Humidity Slows New Mexico Fire

The fire was 45 percent contained as of Friday morning.


CAPITAN, N.M. (AP) -- Higher humidity and lower temperatures helped slow the 44,500-acre Peppin Fire which has been burning for nearly three weeks in the Capitan Mountains.

The fire was 45 percent contained as of Friday morning. The blaze has burned a dozen cabins and several outbuildings since it was sparked by lightning May 15.

It has cost an estimated $4.3 million to fight so far.

About a quarter of an inch of rain fell on the center of the fire overnight, while the northeast side got 0.13 inch, fire officials said.

Humidity on Thursday helped to keep the fire from flaring up, but hampered other firefighting strategies.

``We weren't able to get out and do as much burning as we wanted to do,'' fire information officer Joe Luttman said. Firefighters had hoped to burn out some areas before the main fire reaches them, robbing it of fuel to burn. But debris such as pine needles and small sticks absorb the humidity quickly, making it difficult to make the small fires burn, Luttman said.

About 570 personnel were assigned to the fire Thursday night, along with five helicopters, 16 engines and three dozers.

Luttman said the chance of thunderstorms was increasing heading into the weekend. Luttman said that could hinder burnout operations while helping dampen the main fire.

The Forest Service reported Thursday that the blaze was no longer spreading along its eastern and northeastern flanks. But the agency said officials are still concerned about the heavy timber growth, steep terrain, poor accessibility and possibility of more wind.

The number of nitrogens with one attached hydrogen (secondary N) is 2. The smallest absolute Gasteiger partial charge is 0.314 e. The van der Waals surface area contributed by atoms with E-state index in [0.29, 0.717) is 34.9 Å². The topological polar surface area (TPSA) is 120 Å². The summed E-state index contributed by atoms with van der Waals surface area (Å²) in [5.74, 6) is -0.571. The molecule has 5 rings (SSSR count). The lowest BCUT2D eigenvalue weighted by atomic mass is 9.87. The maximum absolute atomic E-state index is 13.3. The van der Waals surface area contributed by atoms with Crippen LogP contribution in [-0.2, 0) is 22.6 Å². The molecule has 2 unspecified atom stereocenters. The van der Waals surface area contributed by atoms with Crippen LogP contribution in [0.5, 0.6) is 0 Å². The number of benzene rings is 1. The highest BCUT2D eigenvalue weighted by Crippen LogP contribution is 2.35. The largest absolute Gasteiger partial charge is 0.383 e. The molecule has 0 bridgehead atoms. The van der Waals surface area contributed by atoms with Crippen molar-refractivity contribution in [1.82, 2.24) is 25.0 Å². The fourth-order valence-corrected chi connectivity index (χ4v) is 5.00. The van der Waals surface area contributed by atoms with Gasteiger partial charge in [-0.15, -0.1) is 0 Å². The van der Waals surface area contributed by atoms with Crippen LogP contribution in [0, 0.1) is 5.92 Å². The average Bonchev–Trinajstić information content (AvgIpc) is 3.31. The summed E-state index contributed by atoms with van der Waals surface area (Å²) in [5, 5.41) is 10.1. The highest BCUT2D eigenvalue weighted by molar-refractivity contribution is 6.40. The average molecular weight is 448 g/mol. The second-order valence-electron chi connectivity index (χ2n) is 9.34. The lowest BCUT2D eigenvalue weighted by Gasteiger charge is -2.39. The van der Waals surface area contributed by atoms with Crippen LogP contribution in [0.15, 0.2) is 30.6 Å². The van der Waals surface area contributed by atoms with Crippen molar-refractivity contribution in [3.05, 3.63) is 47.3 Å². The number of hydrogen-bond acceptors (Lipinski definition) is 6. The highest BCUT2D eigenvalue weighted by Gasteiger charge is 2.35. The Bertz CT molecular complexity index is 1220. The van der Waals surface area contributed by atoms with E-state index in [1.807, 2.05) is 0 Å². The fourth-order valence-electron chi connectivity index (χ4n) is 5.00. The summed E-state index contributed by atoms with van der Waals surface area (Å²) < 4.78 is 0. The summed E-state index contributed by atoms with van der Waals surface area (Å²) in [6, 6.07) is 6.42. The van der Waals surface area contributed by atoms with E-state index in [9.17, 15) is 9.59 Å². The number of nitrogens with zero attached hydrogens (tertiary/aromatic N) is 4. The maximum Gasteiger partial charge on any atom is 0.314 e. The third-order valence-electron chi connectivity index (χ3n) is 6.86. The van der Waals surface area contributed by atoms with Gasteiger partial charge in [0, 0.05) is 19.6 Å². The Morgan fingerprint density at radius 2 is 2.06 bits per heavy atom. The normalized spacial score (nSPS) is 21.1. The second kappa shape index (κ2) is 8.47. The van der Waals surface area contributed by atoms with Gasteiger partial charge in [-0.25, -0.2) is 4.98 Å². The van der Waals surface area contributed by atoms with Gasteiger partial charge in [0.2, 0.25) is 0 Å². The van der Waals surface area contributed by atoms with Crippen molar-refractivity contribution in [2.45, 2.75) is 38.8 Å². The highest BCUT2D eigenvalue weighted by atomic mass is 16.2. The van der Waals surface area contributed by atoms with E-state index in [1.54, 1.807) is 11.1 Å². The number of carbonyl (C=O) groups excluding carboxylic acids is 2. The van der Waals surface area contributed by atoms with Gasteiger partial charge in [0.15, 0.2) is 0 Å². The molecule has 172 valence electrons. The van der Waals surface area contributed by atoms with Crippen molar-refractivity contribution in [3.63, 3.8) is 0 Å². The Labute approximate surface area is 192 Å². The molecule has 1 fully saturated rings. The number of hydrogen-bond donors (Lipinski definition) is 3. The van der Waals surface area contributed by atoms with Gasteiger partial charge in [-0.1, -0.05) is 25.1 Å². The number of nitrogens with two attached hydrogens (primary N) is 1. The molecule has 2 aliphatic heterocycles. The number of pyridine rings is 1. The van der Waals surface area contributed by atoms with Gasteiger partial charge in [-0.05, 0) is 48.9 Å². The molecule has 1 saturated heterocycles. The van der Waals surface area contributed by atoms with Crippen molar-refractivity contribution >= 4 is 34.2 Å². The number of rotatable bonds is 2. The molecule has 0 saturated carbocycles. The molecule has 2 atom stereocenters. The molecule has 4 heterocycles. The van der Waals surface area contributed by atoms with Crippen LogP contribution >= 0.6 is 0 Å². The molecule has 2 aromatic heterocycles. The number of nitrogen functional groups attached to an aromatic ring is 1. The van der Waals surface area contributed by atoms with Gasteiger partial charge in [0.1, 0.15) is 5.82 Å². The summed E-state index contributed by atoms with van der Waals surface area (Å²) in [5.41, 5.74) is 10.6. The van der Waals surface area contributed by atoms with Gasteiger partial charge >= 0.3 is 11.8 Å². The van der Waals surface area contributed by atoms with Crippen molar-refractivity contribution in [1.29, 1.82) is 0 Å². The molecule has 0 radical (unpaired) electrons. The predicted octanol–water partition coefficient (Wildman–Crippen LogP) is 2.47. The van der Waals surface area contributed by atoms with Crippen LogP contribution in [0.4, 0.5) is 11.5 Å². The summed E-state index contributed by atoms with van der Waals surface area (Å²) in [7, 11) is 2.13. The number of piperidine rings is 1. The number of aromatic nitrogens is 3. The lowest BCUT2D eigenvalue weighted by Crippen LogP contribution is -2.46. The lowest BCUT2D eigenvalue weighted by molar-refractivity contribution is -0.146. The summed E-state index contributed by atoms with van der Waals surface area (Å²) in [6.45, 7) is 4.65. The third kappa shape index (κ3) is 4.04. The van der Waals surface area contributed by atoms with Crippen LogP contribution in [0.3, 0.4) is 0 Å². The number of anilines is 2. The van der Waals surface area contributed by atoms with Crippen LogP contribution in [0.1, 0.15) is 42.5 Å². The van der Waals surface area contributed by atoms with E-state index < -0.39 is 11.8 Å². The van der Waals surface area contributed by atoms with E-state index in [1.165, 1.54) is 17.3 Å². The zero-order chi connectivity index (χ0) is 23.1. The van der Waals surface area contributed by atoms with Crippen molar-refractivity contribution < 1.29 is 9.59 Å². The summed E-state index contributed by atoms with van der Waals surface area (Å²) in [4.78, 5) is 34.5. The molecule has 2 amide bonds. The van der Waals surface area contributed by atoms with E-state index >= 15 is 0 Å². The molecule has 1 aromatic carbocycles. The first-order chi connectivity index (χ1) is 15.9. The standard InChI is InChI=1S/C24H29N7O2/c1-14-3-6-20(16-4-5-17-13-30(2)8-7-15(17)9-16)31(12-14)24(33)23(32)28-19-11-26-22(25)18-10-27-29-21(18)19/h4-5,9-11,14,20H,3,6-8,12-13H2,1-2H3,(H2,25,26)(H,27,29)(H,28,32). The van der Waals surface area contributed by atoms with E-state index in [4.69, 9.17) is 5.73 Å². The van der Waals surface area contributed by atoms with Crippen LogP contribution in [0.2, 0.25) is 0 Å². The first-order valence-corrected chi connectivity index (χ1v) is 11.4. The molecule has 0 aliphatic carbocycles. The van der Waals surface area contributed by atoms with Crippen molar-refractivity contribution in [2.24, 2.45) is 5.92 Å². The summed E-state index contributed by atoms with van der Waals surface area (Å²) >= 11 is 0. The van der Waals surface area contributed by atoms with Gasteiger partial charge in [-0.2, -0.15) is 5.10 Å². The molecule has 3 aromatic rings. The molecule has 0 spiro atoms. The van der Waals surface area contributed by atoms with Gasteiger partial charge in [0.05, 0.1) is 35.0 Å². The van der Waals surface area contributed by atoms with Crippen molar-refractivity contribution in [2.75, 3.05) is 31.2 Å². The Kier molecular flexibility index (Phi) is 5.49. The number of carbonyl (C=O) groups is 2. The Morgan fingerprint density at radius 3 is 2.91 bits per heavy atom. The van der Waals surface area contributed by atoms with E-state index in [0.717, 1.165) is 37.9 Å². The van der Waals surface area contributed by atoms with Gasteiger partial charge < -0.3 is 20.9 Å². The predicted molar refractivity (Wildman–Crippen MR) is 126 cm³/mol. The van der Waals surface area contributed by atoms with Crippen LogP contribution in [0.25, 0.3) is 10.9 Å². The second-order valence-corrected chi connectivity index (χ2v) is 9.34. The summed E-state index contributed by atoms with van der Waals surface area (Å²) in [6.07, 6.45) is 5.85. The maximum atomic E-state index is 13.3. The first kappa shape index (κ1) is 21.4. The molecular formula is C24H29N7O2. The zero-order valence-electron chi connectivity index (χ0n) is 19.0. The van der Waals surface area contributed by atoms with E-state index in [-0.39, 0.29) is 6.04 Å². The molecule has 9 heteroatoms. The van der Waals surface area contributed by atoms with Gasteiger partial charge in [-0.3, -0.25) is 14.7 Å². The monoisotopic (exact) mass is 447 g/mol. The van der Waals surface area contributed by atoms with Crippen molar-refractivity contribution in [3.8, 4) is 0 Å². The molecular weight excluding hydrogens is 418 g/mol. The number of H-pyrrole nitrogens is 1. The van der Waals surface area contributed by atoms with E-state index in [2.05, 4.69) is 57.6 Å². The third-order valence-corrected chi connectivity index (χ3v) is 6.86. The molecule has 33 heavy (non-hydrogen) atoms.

The fire is not threatening structures.

Crews already are working on rehabilitation efforts in the burned area east of Capitan Gap, seeding grass along bulldozer and hand-cut fire lines, cutting down hazardous trees and replacing damaged road and trail signs.

The Lincoln National Forest where the fire is burning implemented smoking and campfire restrictions Tuesday on parts of the forest.

Meanwhile, the Santa Fe National Forest in northern New Mexico and Bandelier National Monument near Los Alamos went to a higher level of fire restrictions Friday.

All campfires, charcoal or wood stoves are banned, including in developed campgrounds. Smoking in the forest is banned except in enclosed vehicles and buildings.

Bandelier also allows smoking by people stopped within a 5-foot area clear of all debris. Smoking is banned on all trails and in the backcountry.

The Santa Fe forest is in extreme fire danger, said supervisor Gilbert Zepeda.

``As a public safety measure, we feel it is necessary to move into the next level of fire restrictions,'' Zepeda said.

The forest's restrictions also ban the use of chain saws or other equipment powered by internal combustion engines. Welding, operating a torch or driving vehicles off roads is prohibited.

The Pecos, San Pedro Parks and Chama River Canyon wilderness areas are exempt from the restrictions. Campfires are allowed in designated wilderness areas.

``We ask wilderness campers to take extra precautions with their campfire and not leave the area until their campfire is cold to the touch,'' Zepeda said.

Fire management officer Paul Orozco said officials are looking ahead at the possibility of having to close portions of the forest.

Bandelier National Monument allows petroleum-heated stoves, lanterns and cooking devices in designated campgrounds.